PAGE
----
17. Hairston, N. G. 1951. Interspecies competition and its probable influence upon the vertical distribution of Appalachian salamanders of the genus Plethodon. Ecology 32:266–274.CrossRefGoogle Scholar
  18. Hairston, N. G. 1981. An experimental test of a guild: salamander competition. Ecology 62:65–72.CrossRefGoogle Scholar
  19. Hairston, N. G. Sr., 1987. Community Ecology and Salamander Guilds. Cambridge University Press, Cambridge U.K.Google Scholar
  20. Highton, R. 1972. Distributional interactions among eastern North American salamanders of the genus Plethodon. Pp. 139–188. In P. C. Holt (Ed.), The Distributional History of the Biota of the Southern Appalachians. Part III: Vertebrates. Virginia Polytechnic Institute and State University, Blacksburg, Virginia, U.S.A.Google Scholar
  21. Highton, R. 1995. Speciation in eastern North American salamanders of the genus Plethodon. Annual Review of Ecology and Systematics 26:579–600.CrossRefGoogle Scholar
  22. Jaeger, R. G. 1970. Potential extinction through competition between two species of terrestrial salamanders. Evolution 24:632–642.CrossRefGoogle Scholar
  23. Jaeger, R. G. 1971. Competitive exclusion as a factor influencing the distributions of two species of terrestrial salamanders. Ecology 52:632–637.CrossRefGoogle Scholar
  24. Jaeger, R. G. 1972. Food as a limited resource in competition between two species of terrestrial salamanders. Ecology 53:535–546.CrossRefGoogle Scholar
  25. Jaeger, R. G. 1980. Density-dependent and density-independent causes of extinction of a salamander population. Evolution 34:617–621.CrossRefGoogle Scholar
  26. Jaeger, R. G. 1981. Dear enemy recognition and the costs of aggression between salamanders. American Naturalist 117:962–974.CrossRefGoogle Scholar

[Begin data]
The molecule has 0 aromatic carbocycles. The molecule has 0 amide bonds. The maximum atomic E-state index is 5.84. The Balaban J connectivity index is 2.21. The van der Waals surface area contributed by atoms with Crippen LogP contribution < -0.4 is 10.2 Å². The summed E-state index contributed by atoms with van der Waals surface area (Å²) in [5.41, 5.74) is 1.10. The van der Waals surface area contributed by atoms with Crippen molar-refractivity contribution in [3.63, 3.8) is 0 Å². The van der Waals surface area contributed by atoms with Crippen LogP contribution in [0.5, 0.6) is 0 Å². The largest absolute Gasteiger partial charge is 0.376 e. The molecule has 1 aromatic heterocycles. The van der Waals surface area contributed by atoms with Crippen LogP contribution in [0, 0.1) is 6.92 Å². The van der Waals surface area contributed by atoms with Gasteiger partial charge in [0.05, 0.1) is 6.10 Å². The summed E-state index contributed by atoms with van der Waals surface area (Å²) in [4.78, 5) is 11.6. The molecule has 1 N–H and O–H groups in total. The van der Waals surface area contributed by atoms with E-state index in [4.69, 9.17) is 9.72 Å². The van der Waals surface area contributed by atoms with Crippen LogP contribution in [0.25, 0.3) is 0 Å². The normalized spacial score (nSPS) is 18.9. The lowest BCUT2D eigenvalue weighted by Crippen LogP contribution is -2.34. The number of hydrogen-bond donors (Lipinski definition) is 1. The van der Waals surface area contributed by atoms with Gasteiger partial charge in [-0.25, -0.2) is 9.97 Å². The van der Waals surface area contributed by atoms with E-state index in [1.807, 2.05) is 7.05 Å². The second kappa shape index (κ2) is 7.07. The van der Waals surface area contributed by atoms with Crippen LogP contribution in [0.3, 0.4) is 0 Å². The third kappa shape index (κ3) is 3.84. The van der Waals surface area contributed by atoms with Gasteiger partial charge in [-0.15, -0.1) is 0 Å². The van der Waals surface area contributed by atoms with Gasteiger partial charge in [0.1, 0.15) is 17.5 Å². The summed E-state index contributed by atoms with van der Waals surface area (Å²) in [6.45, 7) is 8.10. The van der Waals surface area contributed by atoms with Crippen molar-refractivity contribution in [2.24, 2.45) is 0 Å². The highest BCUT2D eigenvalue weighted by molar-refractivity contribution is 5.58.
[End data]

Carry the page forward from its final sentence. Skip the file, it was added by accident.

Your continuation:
27. Jungers, W. L., A. B. Falsetti, and C. E. Wall. 1995. Shape, relative size, and size-adjustments in morphometrics. Yearbook of Physical Anthropology 38:137–161.CrossRefGoogle Scholar
  28. Maglia, A. M. 1996. Ontogeny and feeding ecology of the red-backed salamander, Plethodon cinereus. Copeia 1996:576–586.CrossRefGoogle Scholar
  29. Manly, B. F. J. 1991. Randomization and Monte Carlo Methods in Biology. Chapman and Hall, New York, New York, U.S.A.Google Scholar
  30. Mathis, A., R. G. Jaeger, W. H. Keen, P. K. Ducey, S. C. Walls, and B. W. Buchanan. 1995. Aggression and territoriality by salamanders and a comparison with the territorial behaviour of frogs. Pp. 633–676. In H. Heatwole and B. K. Sullivan (Eds.), Amphibain Biology, Vol. 2, Social Behaviour. Surrey Beatty and Sons, Chipping Norton, New South Wales, Australia.Google Scholar
  31. Nishikawa, K. C. 1985. Competition and the evolution of aggressive behavior in two species of terrestrial salamanders. Evolution 39:1282–1294.CrossRefGoogle Scholar
  32. Robinson, B. W., and D. S. Wilson. 1994. Character release and displacement in fishes: a neglected literature. American Naturalist 144:596–627.CrossRefGoogle Scholar
  33. Rohlf, F. J., and E L. Bookstein. 1987. A comment on shearing as a method for “size correction”. Systematic Zoology 36:356–367.CrossRefGoogle Scholar
  34. Schluter, D., and J. D. McPhail. 1992. Ecological character displacement and speciation in sticklebacks. American Naturalist 140:85–108.PubMedCrossRefGoogle Scholar
  35. Schluter, D., T. D. Price, and P. R. Grant. 1985. Ecological character displacement in Darwin’s finches. Science 227:1056–1059.PubMedCrossRefGoogle Scholar
  36. Sokal, R. R., and F. J. Rohlf. 1995. Biometry, 3rd ed., W. H. Freeman and Co., New York.Google Scholar

Copyright information

© Springer Science+Business Media New York 2000

Authors and Affiliations

  • Dean C. Adams
    • 1
  1. 1.Department of Ecology and EvolutionState University of New York at Stony BrookStony BrookUSA

Personalised recommendations